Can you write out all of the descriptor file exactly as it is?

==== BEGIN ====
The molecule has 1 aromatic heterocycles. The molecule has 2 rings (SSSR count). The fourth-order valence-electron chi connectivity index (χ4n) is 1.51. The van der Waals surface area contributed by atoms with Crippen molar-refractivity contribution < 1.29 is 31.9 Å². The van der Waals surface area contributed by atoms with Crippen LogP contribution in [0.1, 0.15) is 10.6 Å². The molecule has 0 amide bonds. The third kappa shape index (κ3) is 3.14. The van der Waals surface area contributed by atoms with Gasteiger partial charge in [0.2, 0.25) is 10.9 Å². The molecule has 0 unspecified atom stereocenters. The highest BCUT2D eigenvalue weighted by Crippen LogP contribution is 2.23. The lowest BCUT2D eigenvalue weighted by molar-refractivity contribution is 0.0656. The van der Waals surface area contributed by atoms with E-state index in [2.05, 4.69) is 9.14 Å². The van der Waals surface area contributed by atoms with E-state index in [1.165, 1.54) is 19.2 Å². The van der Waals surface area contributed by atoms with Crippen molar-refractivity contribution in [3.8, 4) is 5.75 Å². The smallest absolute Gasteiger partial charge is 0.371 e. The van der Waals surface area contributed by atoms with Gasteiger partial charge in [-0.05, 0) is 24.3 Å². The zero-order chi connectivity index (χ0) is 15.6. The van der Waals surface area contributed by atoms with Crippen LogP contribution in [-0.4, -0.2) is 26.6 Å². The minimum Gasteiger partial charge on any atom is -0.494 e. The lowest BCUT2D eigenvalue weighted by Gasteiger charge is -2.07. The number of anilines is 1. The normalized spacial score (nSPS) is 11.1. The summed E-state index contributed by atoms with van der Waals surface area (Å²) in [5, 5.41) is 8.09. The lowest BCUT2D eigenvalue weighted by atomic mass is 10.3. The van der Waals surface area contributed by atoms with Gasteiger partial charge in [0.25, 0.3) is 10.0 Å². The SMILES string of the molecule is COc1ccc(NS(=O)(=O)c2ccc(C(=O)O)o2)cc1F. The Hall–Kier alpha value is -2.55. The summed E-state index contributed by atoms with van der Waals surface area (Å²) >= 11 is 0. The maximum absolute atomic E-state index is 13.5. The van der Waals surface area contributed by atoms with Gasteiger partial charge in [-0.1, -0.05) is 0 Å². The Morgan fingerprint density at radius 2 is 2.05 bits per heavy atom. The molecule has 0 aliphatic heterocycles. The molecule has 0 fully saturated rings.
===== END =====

The molecule has 1 aromatic heterocycles. The molecule has 2 rings (SSSR count). The fourth-order valence-electron chi connectivity index (χ4n) is 1.51. The van der Waals surface area contributed by atoms with Crippen molar-refractivity contribution < 1.29 is 31.9 Å². The van der Waals surface area contributed by atoms with Crippen LogP contribution in [0.1, 0.15) is 10.6 Å². The molecule has 0 amide bonds. The third kappa shape index (κ3) is 3.14. The van der Waals surface area contributed by atoms with Gasteiger partial charge in [0.2, 0.25) is 10.9 Å². The molecule has 0 unspecified atom stereocenters. The highest BCUT2D eigenvalue weighted by Crippen LogP contribution is 2.23. The lowest BCUT2D eigenvalue weighted by molar-refractivity contribution is 0.0656. The van der Waals surface area contributed by atoms with E-state index in [2.05, 4.69) is 9.14 Å². The van der Waals surface area contributed by atoms with E-state index in [1.165, 1.54) is 19.2 Å². The van der Waals surface area contributed by atoms with Crippen molar-refractivity contribution in [3.8, 4) is 5.75 Å². The smallest absolute Gasteiger partial charge is 0.371 e. The van der Waals surface area contributed by atoms with Gasteiger partial charge in [-0.05, 0) is 24.3 Å². The zero-order chi connectivity index (χ0) is 15.6. The van der Waals surface area contributed by atoms with Crippen LogP contribution in [-0.4, -0.2) is 26.6 Å². The minimum Gasteiger partial charge on any atom is -0.494 e. The lowest BCUT2D eigenvalue weighted by Gasteiger charge is -2.07. The number of anilines is 1. The normalized spacial score (nSPS) is 11.1. The summed E-state index contributed by atoms with van der Waals surface area (Å²) in [5, 5.41) is 8.09. The lowest BCUT2D eigenvalue weighted by atomic mass is 10.3. The van der Waals surface area contributed by atoms with Gasteiger partial charge in [0.25, 0.3) is 10.0 Å². The SMILES string of the molecule is COc1ccc(NS(=O)(=O)c2ccc(C(=O)O)o2)cc1F. The Hall–Kier alpha value is -2.55. The summed E-state index contributed by atoms with van der Waals surface area (Å²) >= 11 is 0. The maximum absolute atomic E-state index is 13.5. The van der Waals surface area contributed by atoms with Gasteiger partial charge in [-0.1, -0.05) is 0 Å². The Morgan fingerprint density at radius 2 is 2.05 bits per heavy atom. The molecule has 0 aliphatic heterocycles. The molecule has 0 fully saturated rings.